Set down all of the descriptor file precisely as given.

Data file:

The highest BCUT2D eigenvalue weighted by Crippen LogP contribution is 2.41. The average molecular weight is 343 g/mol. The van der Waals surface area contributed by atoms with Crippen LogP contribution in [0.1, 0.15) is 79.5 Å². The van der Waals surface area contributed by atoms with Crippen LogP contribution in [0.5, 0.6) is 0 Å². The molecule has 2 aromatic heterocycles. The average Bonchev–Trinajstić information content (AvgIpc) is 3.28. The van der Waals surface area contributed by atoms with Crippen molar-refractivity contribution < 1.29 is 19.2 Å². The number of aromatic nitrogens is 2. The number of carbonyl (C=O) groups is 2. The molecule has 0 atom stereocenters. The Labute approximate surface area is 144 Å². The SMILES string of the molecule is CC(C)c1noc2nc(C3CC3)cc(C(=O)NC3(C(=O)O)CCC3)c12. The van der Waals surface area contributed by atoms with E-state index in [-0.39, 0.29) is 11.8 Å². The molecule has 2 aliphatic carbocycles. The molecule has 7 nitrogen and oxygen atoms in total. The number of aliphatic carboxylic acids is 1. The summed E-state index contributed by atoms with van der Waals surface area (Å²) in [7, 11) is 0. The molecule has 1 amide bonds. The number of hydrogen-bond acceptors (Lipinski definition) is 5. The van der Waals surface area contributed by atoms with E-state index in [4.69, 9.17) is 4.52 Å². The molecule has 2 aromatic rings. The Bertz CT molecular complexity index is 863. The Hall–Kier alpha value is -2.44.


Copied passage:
The highest BCUT2D eigenvalue weighted by Crippen LogP contribution is 2.41. The average molecular weight is 343 g/mol. The van der Waals surface area contributed by atoms with Crippen LogP contribution in [0.1, 0.15) is 79.5 Å². The van der Waals surface area contributed by atoms with Crippen LogP contribution in [0.5, 0.6) is 0 Å². The molecule has 2 aromatic heterocycles. The average Bonchev–Trinajstić information content (AvgIpc) is 3.28. The van der Waals surface area contributed by atoms with Crippen molar-refractivity contribution < 1.29 is 19.2 Å². The number of aromatic nitrogens is 2. The number of carbonyl (C=O) groups is 2. The molecule has 0 atom stereocenters. The Labute approximate surface area is 144 Å². The SMILES string of the molecule is CC(C)c1noc2nc(C3CC3)cc(C(=O)NC3(C(=O)O)CCC3)c12. The van der Waals surface area contributed by atoms with E-state index in [-0.39, 0.29) is 11.8 Å². The molecule has 2 aliphatic carbocycles. The molecule has 7 nitrogen and oxygen atoms in total. The number of aliphatic carboxylic acids is 1. The summed E-state index contributed by atoms with van der Waals surface area (Å²) in [7, 11) is 0. The molecule has 1 amide bonds. The number of hydrogen-bond acceptors (Lipinski definition) is 5. The van der Waals surface area contributed by atoms with E-state index in [4.69, 9.17) is 4.52 Å². The molecule has 2 aromatic rings. The Bertz CT molecular complexity index is 863. The Hall–Kier alpha value is -2.44.